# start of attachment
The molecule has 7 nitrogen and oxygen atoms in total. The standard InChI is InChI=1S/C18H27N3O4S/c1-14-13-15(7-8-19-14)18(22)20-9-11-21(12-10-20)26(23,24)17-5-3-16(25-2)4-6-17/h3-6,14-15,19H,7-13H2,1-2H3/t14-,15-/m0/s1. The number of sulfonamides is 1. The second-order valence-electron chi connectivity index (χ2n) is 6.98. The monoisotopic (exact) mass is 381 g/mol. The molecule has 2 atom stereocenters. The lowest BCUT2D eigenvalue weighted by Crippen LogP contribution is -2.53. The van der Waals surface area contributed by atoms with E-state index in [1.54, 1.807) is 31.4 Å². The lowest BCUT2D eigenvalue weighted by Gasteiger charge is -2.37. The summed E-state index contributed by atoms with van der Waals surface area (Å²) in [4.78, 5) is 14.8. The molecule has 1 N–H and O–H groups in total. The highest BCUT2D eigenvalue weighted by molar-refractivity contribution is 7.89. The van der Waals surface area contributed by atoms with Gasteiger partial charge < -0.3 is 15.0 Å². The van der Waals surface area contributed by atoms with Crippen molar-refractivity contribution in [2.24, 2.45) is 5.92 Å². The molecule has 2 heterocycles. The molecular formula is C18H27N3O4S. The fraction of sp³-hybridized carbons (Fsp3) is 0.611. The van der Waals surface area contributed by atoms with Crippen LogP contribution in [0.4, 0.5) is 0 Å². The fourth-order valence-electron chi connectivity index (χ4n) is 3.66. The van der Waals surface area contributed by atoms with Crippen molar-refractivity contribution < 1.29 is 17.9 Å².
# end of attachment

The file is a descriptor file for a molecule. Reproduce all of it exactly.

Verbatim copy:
The molecule has 7 nitrogen and oxygen atoms in total. The standard InChI is InChI=1S/C18H27N3O4S/c1-14-13-15(7-8-19-14)18(22)20-9-11-21(12-10-20)26(23,24)17-5-3-16(25-2)4-6-17/h3-6,14-15,19H,7-13H2,1-2H3/t14-,15-/m0/s1. The number of sulfonamides is 1. The second-order valence-electron chi connectivity index (χ2n) is 6.98. The monoisotopic (exact) mass is 381 g/mol. The molecule has 2 atom stereocenters. The lowest BCUT2D eigenvalue weighted by Crippen LogP contribution is -2.53. The van der Waals surface area contributed by atoms with E-state index in [1.54, 1.807) is 31.4 Å². The lowest BCUT2D eigenvalue weighted by Gasteiger charge is -2.37. The summed E-state index contributed by atoms with van der Waals surface area (Å²) in [4.78, 5) is 14.8. The molecule has 1 N–H and O–H groups in total. The highest BCUT2D eigenvalue weighted by molar-refractivity contribution is 7.89. The van der Waals surface area contributed by atoms with Gasteiger partial charge < -0.3 is 15.0 Å². The van der Waals surface area contributed by atoms with Crippen molar-refractivity contribution in [2.24, 2.45) is 5.92 Å². The molecule has 2 heterocycles. The molecular formula is C18H27N3O4S. The fraction of sp³-hybridized carbons (Fsp3) is 0.611. The van der Waals surface area contributed by atoms with Crippen LogP contribution in [0.4, 0.5) is 0 Å². The fourth-order valence-electron chi connectivity index (χ4n) is 3.66. The van der Waals surface area contributed by atoms with Crippen molar-refractivity contribution < 1.29 is 17.9 Å².